Daniela Besozzi
Daniela Besozzi
affiliation: Università di Milano
research area(s): Computational Biology
Course: Biomolecular Sciences
University/Istitution: Università di Milano
December 2002 to date: Assistant Professor, University of Milano, Department of Informatics and Communication

- 2000: Degree in Mathematics, University of Insubria (Como)
- 2004: Ph.D. in Computer Science, University of Milano

- February 2002: Fraunhofer Gesellschaft, BioMIP (BioMolecular Information Processing), Sankt Augustin (Bonn), Germany
- October 2003: Institute of Biology of the Romanian Academy, Centre of Microbiology, Bucharest, Romania
- September-October 2005: Leiden Center for Natural Computing, Leiden, The Netherlands
- January 2006: Department of Computer Science, University of Sevilla, Sevilla, Spain
- July 2006: Leiden Center for Natural Computing, Leiden, The Netherlands

2004: Best Italian Ph.D Thesis in the field of Theoretical Computer Science, conferred by the Italian Chapter of EATCS (European Association for Theoretical Computer Science)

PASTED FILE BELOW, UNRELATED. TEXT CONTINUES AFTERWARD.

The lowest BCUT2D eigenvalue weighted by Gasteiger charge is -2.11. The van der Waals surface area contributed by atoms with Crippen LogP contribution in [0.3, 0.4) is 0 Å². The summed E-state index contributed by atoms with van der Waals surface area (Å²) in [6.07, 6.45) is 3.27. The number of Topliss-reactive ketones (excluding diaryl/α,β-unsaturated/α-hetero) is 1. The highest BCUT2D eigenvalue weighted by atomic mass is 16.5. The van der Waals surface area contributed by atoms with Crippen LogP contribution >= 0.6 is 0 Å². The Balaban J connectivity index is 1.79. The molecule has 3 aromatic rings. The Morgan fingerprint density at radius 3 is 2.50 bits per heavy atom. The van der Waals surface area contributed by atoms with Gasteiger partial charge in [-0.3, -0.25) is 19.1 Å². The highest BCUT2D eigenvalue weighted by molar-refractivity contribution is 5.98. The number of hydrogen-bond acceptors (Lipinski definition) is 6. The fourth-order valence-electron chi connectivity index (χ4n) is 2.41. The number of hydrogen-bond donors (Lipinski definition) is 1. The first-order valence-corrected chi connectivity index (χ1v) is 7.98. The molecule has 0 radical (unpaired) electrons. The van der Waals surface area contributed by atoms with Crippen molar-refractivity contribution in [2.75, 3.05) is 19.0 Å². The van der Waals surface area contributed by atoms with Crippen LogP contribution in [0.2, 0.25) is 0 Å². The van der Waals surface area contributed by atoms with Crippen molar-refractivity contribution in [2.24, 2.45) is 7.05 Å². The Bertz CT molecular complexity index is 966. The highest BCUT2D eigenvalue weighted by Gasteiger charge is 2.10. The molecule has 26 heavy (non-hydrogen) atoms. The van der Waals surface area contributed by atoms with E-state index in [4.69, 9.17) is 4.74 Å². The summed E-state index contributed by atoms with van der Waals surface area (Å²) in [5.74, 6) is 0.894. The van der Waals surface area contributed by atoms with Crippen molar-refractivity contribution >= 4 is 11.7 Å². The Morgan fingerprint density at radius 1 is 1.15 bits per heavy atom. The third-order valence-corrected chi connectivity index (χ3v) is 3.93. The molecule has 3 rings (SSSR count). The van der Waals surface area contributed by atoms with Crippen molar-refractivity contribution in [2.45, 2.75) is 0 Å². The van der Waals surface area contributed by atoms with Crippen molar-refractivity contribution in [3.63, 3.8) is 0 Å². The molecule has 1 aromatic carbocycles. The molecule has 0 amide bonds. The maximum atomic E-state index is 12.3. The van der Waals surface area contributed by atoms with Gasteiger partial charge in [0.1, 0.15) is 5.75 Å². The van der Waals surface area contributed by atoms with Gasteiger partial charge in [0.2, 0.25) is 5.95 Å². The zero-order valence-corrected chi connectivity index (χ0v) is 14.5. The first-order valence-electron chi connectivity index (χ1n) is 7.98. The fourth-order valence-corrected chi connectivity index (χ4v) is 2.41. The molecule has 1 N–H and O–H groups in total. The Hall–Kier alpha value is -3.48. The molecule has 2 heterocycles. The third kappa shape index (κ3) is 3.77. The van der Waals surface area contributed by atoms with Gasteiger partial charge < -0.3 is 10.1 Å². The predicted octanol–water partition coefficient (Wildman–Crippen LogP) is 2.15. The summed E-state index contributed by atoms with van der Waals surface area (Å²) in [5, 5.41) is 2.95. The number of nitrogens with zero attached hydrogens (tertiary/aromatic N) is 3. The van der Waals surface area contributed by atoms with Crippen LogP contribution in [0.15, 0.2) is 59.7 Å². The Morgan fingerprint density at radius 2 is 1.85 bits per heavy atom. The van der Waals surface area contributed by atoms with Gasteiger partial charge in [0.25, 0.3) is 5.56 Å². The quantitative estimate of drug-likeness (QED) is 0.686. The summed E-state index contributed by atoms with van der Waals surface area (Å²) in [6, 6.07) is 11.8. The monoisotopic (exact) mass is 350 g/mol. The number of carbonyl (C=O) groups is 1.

- Computational Biology, Systems Biology
- Biological systems analysis, modelling and simulation
- Intracellular signaling pathways, intercellular communication mechanisms, ecological systems
- Stochastic simulation algorithms for (multivolume) biological systems
- Parameter estimation and reverse engineering of biochemical systems
- Evolutionary Algorithms (Genetic Algorithms, Particle Swarm Optimizers)
- Formal Languages, bio-inspired computational models